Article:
- Skin: skin rashes including pale or red irregular raised patches with severe itching (hives), hair loss, excessive hair growth, itching, rashes, pemphigoid (condition= presenting with fluid-filled blisters on the skin).
- Muscle And Bone: bone softening due to vitamin D'deficiency, leg cramps.
- Kidneys: acute kidney failure particularly in those who already have impaired kidney function.
- Reproductive System: enlarged breasts men, change invoice pitch, reduced sexual potency in men, changes in sexual ability/drive, breast tenderness, breast lumps and increased hair growth in females, irregular periods, sweating.
- Other: feeling of general discomfort and illness.
Reporting of side effects
If you get any side effects, talk to your doctor or pharmacist. This includes any possible side effects not listed in this leaflet.
If you experience a serious side effect, you or your doctor may send a report to the Food and Drug Administration's (FDA) MedWatch Adverse Event Reporting program online (http://www.fda.gov/Safety/MedWatch) or by phone (1-800-332-1088).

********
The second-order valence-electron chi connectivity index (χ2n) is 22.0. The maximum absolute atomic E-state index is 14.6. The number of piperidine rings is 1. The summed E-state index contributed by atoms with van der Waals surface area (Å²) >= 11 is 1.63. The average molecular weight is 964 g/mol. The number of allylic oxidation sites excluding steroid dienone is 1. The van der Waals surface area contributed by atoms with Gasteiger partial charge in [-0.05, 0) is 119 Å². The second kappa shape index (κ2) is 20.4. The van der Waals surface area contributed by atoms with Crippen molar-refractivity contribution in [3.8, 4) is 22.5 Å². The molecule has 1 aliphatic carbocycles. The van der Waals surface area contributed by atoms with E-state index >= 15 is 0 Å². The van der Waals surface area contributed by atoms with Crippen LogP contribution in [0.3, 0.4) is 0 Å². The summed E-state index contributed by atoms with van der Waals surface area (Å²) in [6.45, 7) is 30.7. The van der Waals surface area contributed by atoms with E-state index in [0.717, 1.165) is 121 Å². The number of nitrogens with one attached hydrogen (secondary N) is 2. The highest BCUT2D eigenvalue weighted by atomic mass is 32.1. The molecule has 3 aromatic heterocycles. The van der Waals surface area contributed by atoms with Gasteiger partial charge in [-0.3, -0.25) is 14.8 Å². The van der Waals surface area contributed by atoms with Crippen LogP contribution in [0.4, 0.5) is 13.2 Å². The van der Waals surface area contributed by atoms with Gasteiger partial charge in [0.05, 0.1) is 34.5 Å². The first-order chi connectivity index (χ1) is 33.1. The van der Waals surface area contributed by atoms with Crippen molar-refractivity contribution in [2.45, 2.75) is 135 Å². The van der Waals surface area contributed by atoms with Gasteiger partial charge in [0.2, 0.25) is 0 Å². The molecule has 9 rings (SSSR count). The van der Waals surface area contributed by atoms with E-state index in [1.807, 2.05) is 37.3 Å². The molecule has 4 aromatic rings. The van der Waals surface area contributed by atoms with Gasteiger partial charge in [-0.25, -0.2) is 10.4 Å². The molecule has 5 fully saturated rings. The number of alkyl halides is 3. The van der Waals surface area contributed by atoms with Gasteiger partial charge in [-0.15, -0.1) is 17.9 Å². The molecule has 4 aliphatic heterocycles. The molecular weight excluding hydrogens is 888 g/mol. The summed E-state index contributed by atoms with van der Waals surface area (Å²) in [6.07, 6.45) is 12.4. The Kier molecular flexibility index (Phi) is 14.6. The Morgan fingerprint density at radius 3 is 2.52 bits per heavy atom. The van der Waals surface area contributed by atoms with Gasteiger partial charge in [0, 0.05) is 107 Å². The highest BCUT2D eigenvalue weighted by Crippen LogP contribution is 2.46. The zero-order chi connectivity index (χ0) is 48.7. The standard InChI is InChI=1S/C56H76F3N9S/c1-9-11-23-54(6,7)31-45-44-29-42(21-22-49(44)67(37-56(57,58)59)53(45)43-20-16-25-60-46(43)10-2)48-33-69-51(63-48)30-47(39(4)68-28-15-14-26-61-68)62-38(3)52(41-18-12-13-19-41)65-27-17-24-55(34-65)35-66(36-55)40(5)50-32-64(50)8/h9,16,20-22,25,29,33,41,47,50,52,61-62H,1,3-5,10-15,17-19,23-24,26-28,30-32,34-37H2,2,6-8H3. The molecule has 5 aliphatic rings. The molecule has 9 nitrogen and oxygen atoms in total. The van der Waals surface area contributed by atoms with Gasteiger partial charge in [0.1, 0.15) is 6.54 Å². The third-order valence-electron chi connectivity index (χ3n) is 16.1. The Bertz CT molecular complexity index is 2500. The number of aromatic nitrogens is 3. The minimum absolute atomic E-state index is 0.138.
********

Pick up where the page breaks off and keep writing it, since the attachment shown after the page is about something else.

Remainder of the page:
By reporting side effects you can help provide more information on the safety of this medicine.
5. How to store Spironolactone tablets
- Keep out of sight and reach of children.
- Do not store above 25 oC.
- Store in the original package.
- Keep container in the outer carton.
- Do not use this medicine after the expiry date which is stated on the label/carton/ bottle. The expiry date refers to the last day of that month.
- Do not throw away any medicine via wastewater or household waste. Ask your pharmacist how to dispose of medicines you no longer use. These measures will help protect the environment.
6. Contents of the pack snd other information
What Spironolactone tablets contain
- magnesium stearate
- maize starch
- microcrystalline cellulose
- peppermint flavour
- sodium starch glycolate
- purified water
- iron oxide red (E172)
- iron oxide yellow (E172)
- methylhydroxypropylcellulose (E5) (E464)
- propylene glycol
- titanium dioxide (E171)